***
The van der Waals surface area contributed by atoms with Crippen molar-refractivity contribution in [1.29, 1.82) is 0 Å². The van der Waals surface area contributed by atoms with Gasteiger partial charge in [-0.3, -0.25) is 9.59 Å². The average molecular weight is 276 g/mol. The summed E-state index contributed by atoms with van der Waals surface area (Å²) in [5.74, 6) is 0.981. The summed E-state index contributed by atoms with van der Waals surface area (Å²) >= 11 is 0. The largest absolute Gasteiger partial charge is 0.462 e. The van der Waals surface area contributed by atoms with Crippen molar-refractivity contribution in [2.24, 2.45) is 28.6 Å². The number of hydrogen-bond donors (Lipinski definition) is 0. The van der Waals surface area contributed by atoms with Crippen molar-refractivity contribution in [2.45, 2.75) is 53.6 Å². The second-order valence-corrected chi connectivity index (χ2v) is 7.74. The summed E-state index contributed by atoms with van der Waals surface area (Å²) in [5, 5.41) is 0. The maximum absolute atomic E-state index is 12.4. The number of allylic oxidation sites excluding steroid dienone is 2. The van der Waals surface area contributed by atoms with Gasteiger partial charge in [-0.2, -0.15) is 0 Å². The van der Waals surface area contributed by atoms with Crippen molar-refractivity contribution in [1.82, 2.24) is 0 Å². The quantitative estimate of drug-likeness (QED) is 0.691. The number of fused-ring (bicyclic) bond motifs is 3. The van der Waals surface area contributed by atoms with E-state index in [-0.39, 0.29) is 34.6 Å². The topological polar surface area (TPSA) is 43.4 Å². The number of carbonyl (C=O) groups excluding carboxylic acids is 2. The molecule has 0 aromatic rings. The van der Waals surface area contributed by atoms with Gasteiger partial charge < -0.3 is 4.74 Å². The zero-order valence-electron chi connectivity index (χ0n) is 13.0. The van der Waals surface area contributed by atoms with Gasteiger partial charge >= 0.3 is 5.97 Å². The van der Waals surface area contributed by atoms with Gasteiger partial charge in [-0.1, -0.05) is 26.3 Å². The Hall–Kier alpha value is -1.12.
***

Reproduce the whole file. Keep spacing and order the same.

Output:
The van der Waals surface area contributed by atoms with Crippen molar-refractivity contribution in [1.29, 1.82) is 0 Å². The van der Waals surface area contributed by atoms with Gasteiger partial charge in [-0.3, -0.25) is 9.59 Å². The average molecular weight is 276 g/mol. The summed E-state index contributed by atoms with van der Waals surface area (Å²) in [5.74, 6) is 0.981. The summed E-state index contributed by atoms with van der Waals surface area (Å²) >= 11 is 0. The largest absolute Gasteiger partial charge is 0.462 e. The van der Waals surface area contributed by atoms with Crippen molar-refractivity contribution in [2.24, 2.45) is 28.6 Å². The number of hydrogen-bond donors (Lipinski definition) is 0. The van der Waals surface area contributed by atoms with Crippen molar-refractivity contribution in [2.45, 2.75) is 53.6 Å². The second-order valence-corrected chi connectivity index (χ2v) is 7.74. The summed E-state index contributed by atoms with van der Waals surface area (Å²) in [5, 5.41) is 0. The maximum absolute atomic E-state index is 12.4. The number of allylic oxidation sites excluding steroid dienone is 2. The van der Waals surface area contributed by atoms with Gasteiger partial charge in [-0.2, -0.15) is 0 Å². The van der Waals surface area contributed by atoms with Crippen molar-refractivity contribution in [1.82, 2.24) is 0 Å². The quantitative estimate of drug-likeness (QED) is 0.691. The number of fused-ring (bicyclic) bond motifs is 3. The van der Waals surface area contributed by atoms with E-state index in [-0.39, 0.29) is 34.6 Å². The topological polar surface area (TPSA) is 43.4 Å². The number of carbonyl (C=O) groups excluding carboxylic acids is 2. The molecule has 0 aromatic rings. The van der Waals surface area contributed by atoms with Gasteiger partial charge < -0.3 is 4.74 Å². The zero-order valence-electron chi connectivity index (χ0n) is 13.0. The van der Waals surface area contributed by atoms with Gasteiger partial charge >= 0.3 is 5.97 Å². The van der Waals surface area contributed by atoms with Gasteiger partial charge in [-0.1, -0.05) is 26.3 Å². The Hall–Kier alpha value is -1.12.